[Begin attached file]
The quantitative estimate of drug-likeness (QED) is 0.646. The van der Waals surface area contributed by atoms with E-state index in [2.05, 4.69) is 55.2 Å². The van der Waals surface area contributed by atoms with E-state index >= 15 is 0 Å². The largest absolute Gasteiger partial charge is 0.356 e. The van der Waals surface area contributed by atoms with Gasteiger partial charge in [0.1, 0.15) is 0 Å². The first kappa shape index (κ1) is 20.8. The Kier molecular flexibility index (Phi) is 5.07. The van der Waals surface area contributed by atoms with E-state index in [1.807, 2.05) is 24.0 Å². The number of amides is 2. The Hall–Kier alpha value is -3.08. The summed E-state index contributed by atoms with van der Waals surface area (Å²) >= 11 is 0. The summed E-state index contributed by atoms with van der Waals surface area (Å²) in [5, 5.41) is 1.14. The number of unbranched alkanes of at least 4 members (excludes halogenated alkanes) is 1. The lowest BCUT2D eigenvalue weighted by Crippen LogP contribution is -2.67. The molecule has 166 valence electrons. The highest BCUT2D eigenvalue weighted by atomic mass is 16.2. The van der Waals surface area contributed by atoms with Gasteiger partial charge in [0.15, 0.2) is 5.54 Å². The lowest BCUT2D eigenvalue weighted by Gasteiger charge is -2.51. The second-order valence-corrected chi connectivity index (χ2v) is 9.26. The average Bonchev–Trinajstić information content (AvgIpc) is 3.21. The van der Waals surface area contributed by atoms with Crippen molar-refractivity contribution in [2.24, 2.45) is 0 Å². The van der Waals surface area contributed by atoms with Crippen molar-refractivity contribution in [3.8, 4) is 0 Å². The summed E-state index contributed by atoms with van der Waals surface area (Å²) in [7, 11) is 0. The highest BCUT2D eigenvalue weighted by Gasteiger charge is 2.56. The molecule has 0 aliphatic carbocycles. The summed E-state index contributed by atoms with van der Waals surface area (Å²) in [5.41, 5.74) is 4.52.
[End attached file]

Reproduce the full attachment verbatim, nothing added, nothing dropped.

The quantitative estimate of drug-likeness (QED) is 0.646. The van der Waals surface area contributed by atoms with E-state index in [2.05, 4.69) is 55.2 Å². The van der Waals surface area contributed by atoms with E-state index >= 15 is 0 Å². The largest absolute Gasteiger partial charge is 0.356 e. The van der Waals surface area contributed by atoms with Gasteiger partial charge in [0.1, 0.15) is 0 Å². The first kappa shape index (κ1) is 20.8. The Kier molecular flexibility index (Phi) is 5.07. The van der Waals surface area contributed by atoms with E-state index in [1.807, 2.05) is 24.0 Å². The number of amides is 2. The Hall–Kier alpha value is -3.08. The summed E-state index contributed by atoms with van der Waals surface area (Å²) >= 11 is 0. The summed E-state index contributed by atoms with van der Waals surface area (Å²) in [5, 5.41) is 1.14. The number of unbranched alkanes of at least 4 members (excludes halogenated alkanes) is 1. The lowest BCUT2D eigenvalue weighted by Crippen LogP contribution is -2.67. The molecule has 166 valence electrons. The highest BCUT2D eigenvalue weighted by atomic mass is 16.2. The van der Waals surface area contributed by atoms with Gasteiger partial charge in [0.15, 0.2) is 5.54 Å². The lowest BCUT2D eigenvalue weighted by Gasteiger charge is -2.51. The second-order valence-corrected chi connectivity index (χ2v) is 9.26. The average Bonchev–Trinajstić information content (AvgIpc) is 3.21. The van der Waals surface area contributed by atoms with Crippen molar-refractivity contribution in [2.24, 2.45) is 0 Å². The van der Waals surface area contributed by atoms with Crippen molar-refractivity contribution in [3.8, 4) is 0 Å². The summed E-state index contributed by atoms with van der Waals surface area (Å²) in [7, 11) is 0. The highest BCUT2D eigenvalue weighted by Gasteiger charge is 2.56. The molecule has 0 aliphatic carbocycles. The summed E-state index contributed by atoms with van der Waals surface area (Å²) in [5.41, 5.74) is 4.52.